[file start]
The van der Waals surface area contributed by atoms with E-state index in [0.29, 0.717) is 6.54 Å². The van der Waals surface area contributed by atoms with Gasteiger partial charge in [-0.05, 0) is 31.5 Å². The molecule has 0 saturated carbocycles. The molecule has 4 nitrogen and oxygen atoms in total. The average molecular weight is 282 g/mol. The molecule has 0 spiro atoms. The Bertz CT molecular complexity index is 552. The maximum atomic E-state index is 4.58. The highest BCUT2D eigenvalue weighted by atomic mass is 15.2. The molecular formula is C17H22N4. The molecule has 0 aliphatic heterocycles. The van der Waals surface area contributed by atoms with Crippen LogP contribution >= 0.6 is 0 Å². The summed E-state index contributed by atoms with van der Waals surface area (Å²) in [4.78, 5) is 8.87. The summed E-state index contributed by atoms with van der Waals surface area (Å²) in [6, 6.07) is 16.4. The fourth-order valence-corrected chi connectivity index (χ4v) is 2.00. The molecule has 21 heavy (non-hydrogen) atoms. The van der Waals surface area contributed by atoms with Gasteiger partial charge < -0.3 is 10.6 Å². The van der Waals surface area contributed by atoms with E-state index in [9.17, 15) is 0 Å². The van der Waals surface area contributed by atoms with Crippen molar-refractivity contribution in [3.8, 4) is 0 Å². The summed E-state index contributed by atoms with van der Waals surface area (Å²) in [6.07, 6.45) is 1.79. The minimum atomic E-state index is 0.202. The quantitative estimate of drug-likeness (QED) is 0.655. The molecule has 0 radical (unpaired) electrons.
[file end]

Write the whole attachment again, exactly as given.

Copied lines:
The van der Waals surface area contributed by atoms with E-state index in [0.29, 0.717) is 6.54 Å². The van der Waals surface area contributed by atoms with Gasteiger partial charge in [-0.05, 0) is 31.5 Å². The molecule has 0 saturated carbocycles. The molecule has 4 nitrogen and oxygen atoms in total. The average molecular weight is 282 g/mol. The molecule has 0 spiro atoms. The Bertz CT molecular complexity index is 552. The maximum atomic E-state index is 4.58. The highest BCUT2D eigenvalue weighted by atomic mass is 15.2. The molecular formula is C17H22N4. The molecule has 0 aliphatic heterocycles. The van der Waals surface area contributed by atoms with Crippen LogP contribution >= 0.6 is 0 Å². The summed E-state index contributed by atoms with van der Waals surface area (Å²) in [4.78, 5) is 8.87. The summed E-state index contributed by atoms with van der Waals surface area (Å²) in [6, 6.07) is 16.4. The fourth-order valence-corrected chi connectivity index (χ4v) is 2.00. The molecule has 21 heavy (non-hydrogen) atoms. The van der Waals surface area contributed by atoms with Gasteiger partial charge < -0.3 is 10.6 Å². The van der Waals surface area contributed by atoms with E-state index in [9.17, 15) is 0 Å². The van der Waals surface area contributed by atoms with Crippen molar-refractivity contribution in [3.8, 4) is 0 Å². The summed E-state index contributed by atoms with van der Waals surface area (Å²) in [6.07, 6.45) is 1.79. The minimum atomic E-state index is 0.202. The quantitative estimate of drug-likeness (QED) is 0.655. The molecule has 0 radical (unpaired) electrons.